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Jumping Airgaps with a Laser and a Scanner

 
Jumping Airgaps with a Laser and a Scanner

Researchers have configured two computers to talk to each other using a laser and a scanner.
Scanners work by detecting reflected light on their glass pane. The light creates a charge that the scanner translates into binary, which gets converted into an image. But scanners are sensitive to any changes of light in a room­ -- even when paper is on the glass pane or when the light source is infrared -- which changes the charges that get converted to binary. This means signals can be sent through the scanner by flashing light at its glass pane using either a visible light source or an infrared laser that is invisible to human eyes.

There are a couple of caveats to the attack -- the malware to decode the signals has to already be installed on a system on the network, and the lid on the scanner has to be at least partially open to receive the light. It's not unusual for workers to leave scanner lids open after using them, however, and an attacker could also pay a cleaning crew or other worker to leave the lid open at night.

The setup is that there's malware on the computer connected to the scanner, and that computer isn't on the Internet. This technique allows an attacker to communicate with that computer. For extra coolness, the laser can be mounted on a drone.

Here's the paper. And two videos.
malware drones airgaps academicpapers
Schneier on Security

Stealing Browsing History Using Your Phone's Ambient Light Sensor

 
Stealing Browsing History Using Your Phone's Ambient Light Sensor

There has been a flurry of research into using the various sensors on your phone to steal data in surprising ways. Here's another: using the phone's ambient light sensor to detect what's on the screen. It's a proof of concept, but the paper's general conclusions are correct:
There is a lesson here that designing specifications and systems from a privacy engineering perspective is a complex process: decisions about exposing sensitive APIs to the web without any protections should not be taken lightly. One danger is that specification authors and browser vendors will base decisions on overly general principles and research results which don't apply to a particular new feature (similarly to how protections on gyroscope readings might not be sufficient for light sensor data).
sidechannelattacks sensors securityengineering privacy phones academicpapers
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Reading Analytics and Privacy

 
Reading Analytics and Privacy

Interesting paper: "The rise of reading analytics and the emerging calculus of reading privacy in the digital world," by Clifford Lynch:
Abstract: This paper studies emerging technologies for tracking reading behaviors ("reading analytics") and their implications for reader privacy, attempting to place them in a historical context. It discusses what data is being collected, to whom it is available, and how it might be used by various interested parties (including authors). I explore means of tracking what's being read, who is doing the reading, and how readers discover what they read. The paper includes two case studies: mass-market e-books (both directly acquired by readers and mediated by libraries) and scholarly journals (usually mediated by academic libraries); in the latter case I also provide examples of the implications of various authentication, authorization and access management practices on reader privacy. While legal issues are touched upon, the focus is generally pragmatic, emphasizing technology and marketplace practices. The article illustrates the way reader privacy concerns are shifting from government to commercial surveillance, and the interactions between government and the private sector in this area. The paper emphasizes U.S.-based developments.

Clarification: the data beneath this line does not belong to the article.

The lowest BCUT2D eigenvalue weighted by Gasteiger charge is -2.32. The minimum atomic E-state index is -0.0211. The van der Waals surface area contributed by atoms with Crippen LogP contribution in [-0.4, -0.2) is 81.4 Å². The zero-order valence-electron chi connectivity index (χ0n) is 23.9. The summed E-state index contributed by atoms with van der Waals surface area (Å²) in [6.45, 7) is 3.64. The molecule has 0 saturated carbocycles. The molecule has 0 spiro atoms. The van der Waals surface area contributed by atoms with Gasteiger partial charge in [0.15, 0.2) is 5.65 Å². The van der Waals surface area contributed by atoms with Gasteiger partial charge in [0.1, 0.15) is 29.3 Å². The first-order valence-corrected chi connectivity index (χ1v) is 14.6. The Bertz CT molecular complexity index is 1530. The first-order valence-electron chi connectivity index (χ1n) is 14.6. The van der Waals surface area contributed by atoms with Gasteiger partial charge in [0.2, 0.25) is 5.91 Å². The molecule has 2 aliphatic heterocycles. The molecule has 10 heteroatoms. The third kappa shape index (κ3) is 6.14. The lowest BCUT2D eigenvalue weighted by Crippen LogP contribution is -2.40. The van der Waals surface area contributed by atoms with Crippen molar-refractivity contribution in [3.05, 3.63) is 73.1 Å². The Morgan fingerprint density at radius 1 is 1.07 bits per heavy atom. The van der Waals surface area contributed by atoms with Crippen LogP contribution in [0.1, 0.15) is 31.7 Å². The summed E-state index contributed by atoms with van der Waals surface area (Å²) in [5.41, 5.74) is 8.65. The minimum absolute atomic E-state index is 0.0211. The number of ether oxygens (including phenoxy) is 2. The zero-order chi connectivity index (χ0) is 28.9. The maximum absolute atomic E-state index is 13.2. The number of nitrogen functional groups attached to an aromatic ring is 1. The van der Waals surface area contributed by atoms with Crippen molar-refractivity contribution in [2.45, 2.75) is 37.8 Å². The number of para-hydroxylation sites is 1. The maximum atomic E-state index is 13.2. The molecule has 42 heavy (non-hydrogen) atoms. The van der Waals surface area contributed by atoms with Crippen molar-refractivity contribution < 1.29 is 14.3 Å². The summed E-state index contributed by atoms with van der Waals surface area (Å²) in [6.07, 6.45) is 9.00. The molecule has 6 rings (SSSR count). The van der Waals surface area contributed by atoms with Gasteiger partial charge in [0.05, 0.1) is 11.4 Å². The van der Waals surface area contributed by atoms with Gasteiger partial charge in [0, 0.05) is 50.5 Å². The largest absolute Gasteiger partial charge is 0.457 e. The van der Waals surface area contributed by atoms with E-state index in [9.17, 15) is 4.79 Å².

tracking privacy ebooks datacollection academicpapers
Schneier on Security

Analyzing Cyber Insurance Policies

 
Analyzing Cyber Insurance Policies

There's a really interesting new paper analyzing over 100 different cyber insurance policies. From the abstract:
In this research paper, we seek to answer fundamental questions concerning the current state of the cyber insurance market. Specifically, by collecting over 100 full insurance policies, we examine the composition and variation across three primary components: The coverage and exclusions of first and third party losses which define what is and is not covered; The security application questionnaires which are used to help assess an applicant's security posture; and the rate schedules which define the algorithms used to compute premiums.

Overall, our research shows a much greater consistency among loss coverage and exclusions of insurance policies than is often assumed. For example, after examining only 5 policies, all coverage topics were identified, while it took only 13 policies to capture all exclusion topics. However, while each policy may include commonly covered losses or exclusions, there was often additional language further describing exceptions, conditions, or limits to the coverage. The application questionnaires provide insights into the security technologies and management practices that are (and are not) examined by carriers. For example, our analysis identified four main topic areas: Organizational, Technical, Policies and Procedures, and Legal and Compliance. Despite these sometimes lengthy questionnaires, however, there still appeared to be relevant gaps. For instance, information about the security posture of third-party service and supply chain providers and are notoriously difficult to assess properly (despite numerous breaches occurring from such compromise).